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9 Toxic Thoughts That Crush Your Confidence

This article was last updated on December 29, 2015

We all struggle from time to time with motivation. Some struggle more than others. But what differentiates those who are motivated and follow through from others who stumble at the first roadblock and give up? How is it possible for some to stay motivated?

Most of our self talk is negative. We have these toxic thoughts that crush our confidence. This negative self talk causes us to feel unmotivated and it even can lead to depression. It is also the origin of self defeating behaviour. If we think that “I am not going to succeed anyway.” we do not put in the effort. This thought discourages us, and as a result of our inaction we bring about what we most dread.

So how can we change this? The first thing is to spot the thought the negative thought. The next step is to challenge our limiting thoughts and replace them with positive helpful ones that will propel us further.

We often think that our thoughts are facts, but in reality they are only our interpretation of the world around us or thoughts that we borrowed from others. That’s why you so often hear that you should surround yourself with like minded positive people, because they have an influence on your thinking, your mood and consequently on your actions.

It is not always easy to spot our negative thinking. But feeling discouraged, unmotivated, anxious is a good indication that our thinking is off.

Here are 9 thoughts you should watch out for:

9 Toxic Thoughts That Crush Your Confidence

1. “I am not an expert. Why would anyone listen to me?”

Do your friends ask you for advice? If your answer is yes, then you are an expert! If you are better than others in something, that qualifies you as an expert in their eyes.

And you can always acquire new skills and knowledge. In fact we should constantly aim to better ourselves. So even if you still think that you are not an expert, I want you to know that you can become one if you choose to.

2. “I do not have any credentials.”

We often think of credentials as diplomas, certifications issued by a higher authority, testifying that we are good enough. For some occupations it is required by the law that you have a diploma, but those are the minority. For most online entrepreneurs … you do not need anyone’s permission other than yourself. So can you give yourself the permission to become what you want to become? And think of it, what could be better credential than raving fans of yours who give you testimonial on how you helped them to solve their problems?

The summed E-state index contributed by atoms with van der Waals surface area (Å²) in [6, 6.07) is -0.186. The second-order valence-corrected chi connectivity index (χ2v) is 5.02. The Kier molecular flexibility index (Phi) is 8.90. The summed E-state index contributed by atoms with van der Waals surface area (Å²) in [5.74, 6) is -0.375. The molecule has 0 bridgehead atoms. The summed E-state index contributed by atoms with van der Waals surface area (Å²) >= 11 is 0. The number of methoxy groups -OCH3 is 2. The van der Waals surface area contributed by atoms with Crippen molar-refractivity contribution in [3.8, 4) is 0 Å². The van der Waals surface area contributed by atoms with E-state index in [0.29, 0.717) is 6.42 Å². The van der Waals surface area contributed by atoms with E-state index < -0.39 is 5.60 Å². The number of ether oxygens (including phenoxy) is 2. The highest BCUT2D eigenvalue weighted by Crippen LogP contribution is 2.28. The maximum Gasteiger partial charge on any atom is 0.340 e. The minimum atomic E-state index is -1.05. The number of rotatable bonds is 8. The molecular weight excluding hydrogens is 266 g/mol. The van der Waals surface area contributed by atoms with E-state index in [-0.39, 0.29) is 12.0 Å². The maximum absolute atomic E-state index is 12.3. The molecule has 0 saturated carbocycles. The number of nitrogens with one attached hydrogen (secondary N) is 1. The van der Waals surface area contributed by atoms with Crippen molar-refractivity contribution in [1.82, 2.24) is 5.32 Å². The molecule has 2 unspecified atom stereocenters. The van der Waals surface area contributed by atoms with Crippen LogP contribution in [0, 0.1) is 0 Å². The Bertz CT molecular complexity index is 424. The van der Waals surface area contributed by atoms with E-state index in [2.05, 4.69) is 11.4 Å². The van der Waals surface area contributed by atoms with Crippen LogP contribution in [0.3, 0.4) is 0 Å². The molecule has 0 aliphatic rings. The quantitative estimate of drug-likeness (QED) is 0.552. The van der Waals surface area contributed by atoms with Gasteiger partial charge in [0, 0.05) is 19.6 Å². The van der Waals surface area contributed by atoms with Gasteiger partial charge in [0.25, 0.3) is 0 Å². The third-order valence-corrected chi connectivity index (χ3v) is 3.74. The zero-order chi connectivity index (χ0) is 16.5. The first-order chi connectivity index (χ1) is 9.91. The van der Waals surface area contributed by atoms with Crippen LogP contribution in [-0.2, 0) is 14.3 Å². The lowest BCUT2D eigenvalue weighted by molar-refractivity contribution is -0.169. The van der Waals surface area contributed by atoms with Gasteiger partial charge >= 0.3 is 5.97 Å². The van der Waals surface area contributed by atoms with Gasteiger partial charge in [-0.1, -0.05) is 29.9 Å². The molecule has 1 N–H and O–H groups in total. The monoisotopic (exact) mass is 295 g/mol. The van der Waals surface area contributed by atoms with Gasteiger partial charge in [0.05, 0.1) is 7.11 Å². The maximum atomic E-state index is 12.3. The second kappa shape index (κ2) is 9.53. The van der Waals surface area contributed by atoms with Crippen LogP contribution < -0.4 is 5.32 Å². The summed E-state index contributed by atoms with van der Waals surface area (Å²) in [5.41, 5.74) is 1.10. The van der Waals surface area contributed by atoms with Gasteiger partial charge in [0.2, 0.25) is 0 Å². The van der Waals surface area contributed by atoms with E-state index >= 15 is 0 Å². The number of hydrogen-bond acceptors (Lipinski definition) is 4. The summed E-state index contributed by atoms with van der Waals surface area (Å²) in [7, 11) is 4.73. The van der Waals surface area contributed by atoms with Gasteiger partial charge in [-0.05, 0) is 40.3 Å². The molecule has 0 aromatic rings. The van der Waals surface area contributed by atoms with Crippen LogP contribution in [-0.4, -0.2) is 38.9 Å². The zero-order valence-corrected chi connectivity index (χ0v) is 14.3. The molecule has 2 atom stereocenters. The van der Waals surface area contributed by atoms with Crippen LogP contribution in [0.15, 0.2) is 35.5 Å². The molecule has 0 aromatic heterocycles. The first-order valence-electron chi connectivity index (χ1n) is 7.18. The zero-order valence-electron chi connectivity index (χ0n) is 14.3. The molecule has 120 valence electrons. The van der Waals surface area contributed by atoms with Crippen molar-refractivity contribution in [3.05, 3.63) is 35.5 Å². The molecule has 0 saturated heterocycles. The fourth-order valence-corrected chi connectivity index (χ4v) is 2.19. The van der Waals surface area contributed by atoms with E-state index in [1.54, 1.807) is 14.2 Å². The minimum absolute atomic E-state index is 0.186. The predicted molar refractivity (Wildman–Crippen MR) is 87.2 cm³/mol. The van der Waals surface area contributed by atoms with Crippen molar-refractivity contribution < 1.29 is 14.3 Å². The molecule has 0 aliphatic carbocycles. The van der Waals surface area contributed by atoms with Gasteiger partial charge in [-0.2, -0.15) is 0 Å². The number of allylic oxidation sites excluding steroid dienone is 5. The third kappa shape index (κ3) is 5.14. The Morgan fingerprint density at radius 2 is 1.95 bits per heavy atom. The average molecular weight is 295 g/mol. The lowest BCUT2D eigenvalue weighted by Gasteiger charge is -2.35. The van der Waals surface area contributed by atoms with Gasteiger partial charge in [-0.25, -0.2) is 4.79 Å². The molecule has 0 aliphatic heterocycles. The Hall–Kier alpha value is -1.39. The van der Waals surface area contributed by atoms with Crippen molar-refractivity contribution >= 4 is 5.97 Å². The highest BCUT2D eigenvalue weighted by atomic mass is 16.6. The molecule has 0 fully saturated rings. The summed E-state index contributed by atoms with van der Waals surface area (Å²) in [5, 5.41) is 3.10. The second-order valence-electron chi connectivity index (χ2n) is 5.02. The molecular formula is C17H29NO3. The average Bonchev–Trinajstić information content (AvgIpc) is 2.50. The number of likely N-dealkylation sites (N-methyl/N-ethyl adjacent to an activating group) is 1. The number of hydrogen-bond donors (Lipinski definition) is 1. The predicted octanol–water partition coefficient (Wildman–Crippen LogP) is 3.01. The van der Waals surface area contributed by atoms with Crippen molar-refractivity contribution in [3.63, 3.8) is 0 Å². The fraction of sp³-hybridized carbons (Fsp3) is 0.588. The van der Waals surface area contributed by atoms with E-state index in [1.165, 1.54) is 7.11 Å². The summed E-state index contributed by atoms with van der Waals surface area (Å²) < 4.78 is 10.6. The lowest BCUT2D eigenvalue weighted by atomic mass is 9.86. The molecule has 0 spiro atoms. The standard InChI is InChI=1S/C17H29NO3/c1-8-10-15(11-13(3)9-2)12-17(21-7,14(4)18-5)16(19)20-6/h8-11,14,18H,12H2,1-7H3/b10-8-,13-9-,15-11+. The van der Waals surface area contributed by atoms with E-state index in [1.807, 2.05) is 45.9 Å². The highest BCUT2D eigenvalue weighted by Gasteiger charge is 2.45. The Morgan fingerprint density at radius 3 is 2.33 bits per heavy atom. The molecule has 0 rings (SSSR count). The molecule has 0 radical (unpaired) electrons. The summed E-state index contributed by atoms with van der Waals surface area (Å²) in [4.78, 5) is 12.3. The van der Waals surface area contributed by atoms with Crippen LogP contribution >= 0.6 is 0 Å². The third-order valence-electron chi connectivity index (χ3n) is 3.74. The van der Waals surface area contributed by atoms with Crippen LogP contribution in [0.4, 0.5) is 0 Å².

3. “My idea is already taken.”

Did it already happen to you that you had a business idea and found that somebody is already doing it, therefore you abandoned that idea? What if I tell you that it is a good sign that somebody is already doing it? It shows that there is demand for it. You can learn a lot by observing how it is done. You will bring your own spin into it, so don’t worry that it will be exactly the same.

4. “I am too young.”

Compared to whom? What if being young is an advantage?

What if this is just an excuse for not starting out? Will Mitchell from started skipping school to build businesses in the sixth grade. The thought “I am too young” often simply means that “I do not have any experience”. But how do you want to build up the experience if you do not start out?

5. “I am too old.”

Really? Undoubtedly somebody who is more senior has plenty of knowledge and skills which are very well transferable to start a business.

But that thought “I am too old” often hides a deeper belief, which is “I cannot change any more.”

Sue Anne Dunlevie from changed her career at the age of 55 and began her online business.

6. “It doesn’t work where I live.”

That can be a favourite for anybody who does not live in the US. Even more so if it is not an English speaking country. In the case of an online business, yes, one needs a sizeable market. But the beauty of lifestyle entrepreneurship is that it is location independent. Serving the US market does not require you to be physically in the US. Check out Bushra Azhar Persuasion Strategist from, she is from Pakistan and lives in Saudi Arabia.

7. “I am not a native speaker.”

This is my favourite. You guessed why. Because I believed it myself. Because most of the content online is in English, you need a good command of the language, but you do not need to be a native speaker. Navis Moazzez, the virtual summit expert from is Swedish and admitted that he had his doubt when he started out.

8. “What will others say?”

We always look for love approval and appreciation from others. It is normal, it’s human. But do you really know what others think? Even if they say something there is no guarantee that they really mean it. If you do something unusual, and for most people a lifestyle business is unusual, they feel threatened by the change, so they want to keep you where you are.

9. “I usually do not follow through.”

Well if you have read my article so far, than you do follow through :) Kudos to you. What if building a business wouldn’t be any different? One little step at the time, tracking your progress and adjusting.

Can you add any other thoughts to this list? Or even better share any limiting beliefs around starting a lifestyle business and how you overcame it. Would love to read your comment.

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